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Gholami D, Jafari-Ghahfarokhi H, Nemati-Dehkordi M, Teimori H. Y chromosome microdeletions frequency in idiopathic azoospermia, oligoasthenozoospermia, and oligospermia. IJRM. 2017; 15 (11) :703-712
URL: http://ijrm.ssu.ac.ir/article-1-902-en.html
1- Cellular and Molecular Research Center, Basic Health Sciences Institute, Shahrekord University of Medical Sciences, Shahrekord, Iran
2- Department of Gynecology, Medical Faculty, Shahrekord University of Medical Sciences, Shahrekord, Iran
3- Cellular and Molecular Research Center, Basic Health Sciences Institute, Shahrekord University of Medical Sciences, Shahrekord, Iran. , hteimori@skums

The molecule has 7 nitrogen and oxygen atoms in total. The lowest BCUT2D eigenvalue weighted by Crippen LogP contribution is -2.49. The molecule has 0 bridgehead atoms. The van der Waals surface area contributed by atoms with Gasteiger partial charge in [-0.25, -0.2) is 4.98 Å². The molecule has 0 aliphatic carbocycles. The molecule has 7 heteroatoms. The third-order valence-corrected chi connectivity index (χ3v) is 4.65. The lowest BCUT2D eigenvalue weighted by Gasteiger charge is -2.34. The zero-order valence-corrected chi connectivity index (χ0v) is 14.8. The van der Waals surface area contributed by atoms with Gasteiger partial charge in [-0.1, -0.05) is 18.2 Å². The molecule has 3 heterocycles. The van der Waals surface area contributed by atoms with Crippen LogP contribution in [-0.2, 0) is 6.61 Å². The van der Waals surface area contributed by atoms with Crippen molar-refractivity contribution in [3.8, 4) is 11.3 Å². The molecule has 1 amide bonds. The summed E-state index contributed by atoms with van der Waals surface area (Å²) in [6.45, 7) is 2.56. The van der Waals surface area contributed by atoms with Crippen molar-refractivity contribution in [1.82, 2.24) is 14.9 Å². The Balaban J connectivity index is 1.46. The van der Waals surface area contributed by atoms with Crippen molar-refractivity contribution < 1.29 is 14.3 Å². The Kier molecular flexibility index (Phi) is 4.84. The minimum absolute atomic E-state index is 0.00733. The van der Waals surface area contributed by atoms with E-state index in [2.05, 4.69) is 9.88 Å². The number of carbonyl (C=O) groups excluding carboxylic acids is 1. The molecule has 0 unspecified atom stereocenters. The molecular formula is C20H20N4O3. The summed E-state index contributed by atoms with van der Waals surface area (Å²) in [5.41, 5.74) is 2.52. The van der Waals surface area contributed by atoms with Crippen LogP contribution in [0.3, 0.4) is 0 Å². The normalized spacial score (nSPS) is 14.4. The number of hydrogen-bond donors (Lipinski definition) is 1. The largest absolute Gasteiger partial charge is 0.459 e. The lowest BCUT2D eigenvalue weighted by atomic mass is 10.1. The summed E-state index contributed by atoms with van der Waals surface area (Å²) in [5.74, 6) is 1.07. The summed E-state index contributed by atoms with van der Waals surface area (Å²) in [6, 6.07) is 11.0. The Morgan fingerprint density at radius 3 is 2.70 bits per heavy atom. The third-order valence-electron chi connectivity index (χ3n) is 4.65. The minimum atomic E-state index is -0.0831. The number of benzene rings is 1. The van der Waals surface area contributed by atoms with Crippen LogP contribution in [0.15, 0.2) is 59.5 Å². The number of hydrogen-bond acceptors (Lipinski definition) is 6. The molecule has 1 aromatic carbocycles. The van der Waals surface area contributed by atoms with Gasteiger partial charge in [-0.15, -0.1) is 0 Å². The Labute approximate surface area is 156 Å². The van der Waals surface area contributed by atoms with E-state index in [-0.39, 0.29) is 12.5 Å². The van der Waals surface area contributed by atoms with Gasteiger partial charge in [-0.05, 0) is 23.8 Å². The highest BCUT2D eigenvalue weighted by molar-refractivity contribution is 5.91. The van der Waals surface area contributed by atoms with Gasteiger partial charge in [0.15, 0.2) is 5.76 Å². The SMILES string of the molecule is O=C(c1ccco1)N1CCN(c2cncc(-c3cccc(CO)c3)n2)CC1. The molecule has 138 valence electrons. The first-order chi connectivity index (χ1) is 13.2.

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Introduction
 
Infertility refers to decline in or lack of ability to conceive after 12 months or more of regular unprotected sexual intercourse (1). Currently, infertility is considered a main public health issue with significant psycho-socioeconomic impacts (2). Worldwide, 10-15% of couples are estimated to be affected by infertility, and men are found to be responsible for infertility in 40% of such couples (3). Male infertility is a multifactorial condition involving a wide spectrum of disorders (4). It has been estimated that more than 30% of male infertility is due to sperm production-related abnormalities caused by a genetic defect (5). Around 40% of factors for male infertility is unknown that is referred to as idiopathic factors (6).